Plant remains recovered from an archaeological site, such as seeds and pollen, can provide archaeologists with critical information about past societies.
Archaeobotanists, or paleoethnobotanists, are archaeologists that specialize in the analysis of plant, or floral, remains and the historical relationships between plants and people. Archaeobotanists have made invaluable contributions to our understanding of past societies. Among numerous other things, archaeobotanists have helped us to understand when and even why societies made the transition from hunting and gathering to agriculture for their subsistence needs. In addition, archaeobotany can aid in our understanding of trade relationships between societies, and it can even indicate what a region's environment was like during the time that an archaeological site was inhabited.
The primary method by which archaeobotanists recover plant remains is through a technique called flotation. Through this process, a soil sample that has been collected from an archaeological site is sifted through a screen and into a large water tank. While heavier materials, such as dirt and gravel, sink to the bottom, lighter materials, like plant seeds, pollen, and wood, float to the top. These lighter materials are removed with a sieve, analyzed, and identified.
In addition to the analysis and identification of plant materials, archaeobotanists may also be responsible for:
- Interpretation of plant significance to particular archaeological sites
- Writing archaeological reports
- Collaborating with other archaeologists on research findings and conclusions
- Working with geographic information systems (GIS) to aid in data interpretation
- Setup, organization, and maintenance of archaeobotany lab
- Conducting research using microscopes, identification manuals, reference collection drawings, and
- general archaeological literature
Education and Training Requirements
Most archaeobotanists have a master's or doctorate degree in anthropology, archaeology, and/or biology with a focus on floral analysis. In addition, archaeobotanists are generally required to complete an archaeological field school from an accredited institution in order to familiarize themselves with archaeological theories, methodologies, and techniques.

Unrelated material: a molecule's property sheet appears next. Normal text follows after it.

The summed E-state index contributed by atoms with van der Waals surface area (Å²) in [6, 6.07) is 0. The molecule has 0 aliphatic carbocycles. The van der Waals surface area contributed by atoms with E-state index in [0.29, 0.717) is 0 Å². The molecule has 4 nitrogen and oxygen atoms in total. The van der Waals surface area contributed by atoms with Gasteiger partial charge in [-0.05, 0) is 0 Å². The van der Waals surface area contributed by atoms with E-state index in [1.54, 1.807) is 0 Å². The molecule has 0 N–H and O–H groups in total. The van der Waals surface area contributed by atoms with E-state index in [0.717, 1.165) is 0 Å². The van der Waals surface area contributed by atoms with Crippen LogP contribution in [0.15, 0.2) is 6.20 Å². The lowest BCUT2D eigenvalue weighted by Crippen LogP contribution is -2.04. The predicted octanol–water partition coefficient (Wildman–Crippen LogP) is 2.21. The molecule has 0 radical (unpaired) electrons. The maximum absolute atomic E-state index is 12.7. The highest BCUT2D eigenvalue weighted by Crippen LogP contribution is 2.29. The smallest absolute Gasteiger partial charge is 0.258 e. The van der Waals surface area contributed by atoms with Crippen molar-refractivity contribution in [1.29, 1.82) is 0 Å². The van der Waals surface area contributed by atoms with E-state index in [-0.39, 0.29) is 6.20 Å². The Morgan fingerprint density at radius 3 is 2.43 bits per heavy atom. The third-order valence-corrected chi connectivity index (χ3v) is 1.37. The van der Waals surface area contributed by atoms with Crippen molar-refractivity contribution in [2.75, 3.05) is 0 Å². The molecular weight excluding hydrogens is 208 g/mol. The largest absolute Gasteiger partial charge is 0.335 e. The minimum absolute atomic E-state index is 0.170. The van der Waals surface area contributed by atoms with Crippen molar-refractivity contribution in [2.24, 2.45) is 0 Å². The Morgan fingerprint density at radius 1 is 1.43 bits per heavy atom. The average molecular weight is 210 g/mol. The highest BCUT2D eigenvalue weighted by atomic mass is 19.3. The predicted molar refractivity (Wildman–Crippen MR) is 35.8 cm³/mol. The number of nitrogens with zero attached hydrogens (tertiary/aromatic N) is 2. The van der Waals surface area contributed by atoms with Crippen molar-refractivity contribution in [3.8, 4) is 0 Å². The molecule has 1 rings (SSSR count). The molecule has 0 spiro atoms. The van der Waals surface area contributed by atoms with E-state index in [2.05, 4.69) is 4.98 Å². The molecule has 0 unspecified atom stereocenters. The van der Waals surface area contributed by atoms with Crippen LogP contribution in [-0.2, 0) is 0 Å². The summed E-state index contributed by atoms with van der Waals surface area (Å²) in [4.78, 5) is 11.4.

In order to identify and to distinguish between different plant remains, archaeobotanists must have an eye for detail. Moreover, due to the often deteriorated condition of plant remains in the archaeological context, the identification and research process can be a very tedious ordeal. Thus, archaeobotany is a field that requires its practitioners to have a great deal of patience and diligence.
Salary and Advancement Opportunities
Depending on location, experience, and employer, archaeobotanists generally earn an average annual salary of approximately $35,000 to $70,000. Many archaeobotansists may start out as archaeological lab technicians in cultural resource management firms or museums. Others may find work as independent consultants that contract their work out to clients.
Due to the field's highly specialized nature, career advancement in archaeobotany is somewhat difficult. Some archaeobotanists, however, are able to progress to managerial positions in consulting firms that specialize in archaeobotanical research.
Archaeobotanists generally find work with larger cultural resource management firms, museums, universities, and consulting firms that specialize in archaeobotany. According to the Bureau of Labor Statistics, employment in the field of archaeology is expected to grow significantly in the years ahead. As archaeological work increases, so will the need for archaeobotanists to identify, study, and interpret archaeological plant remains.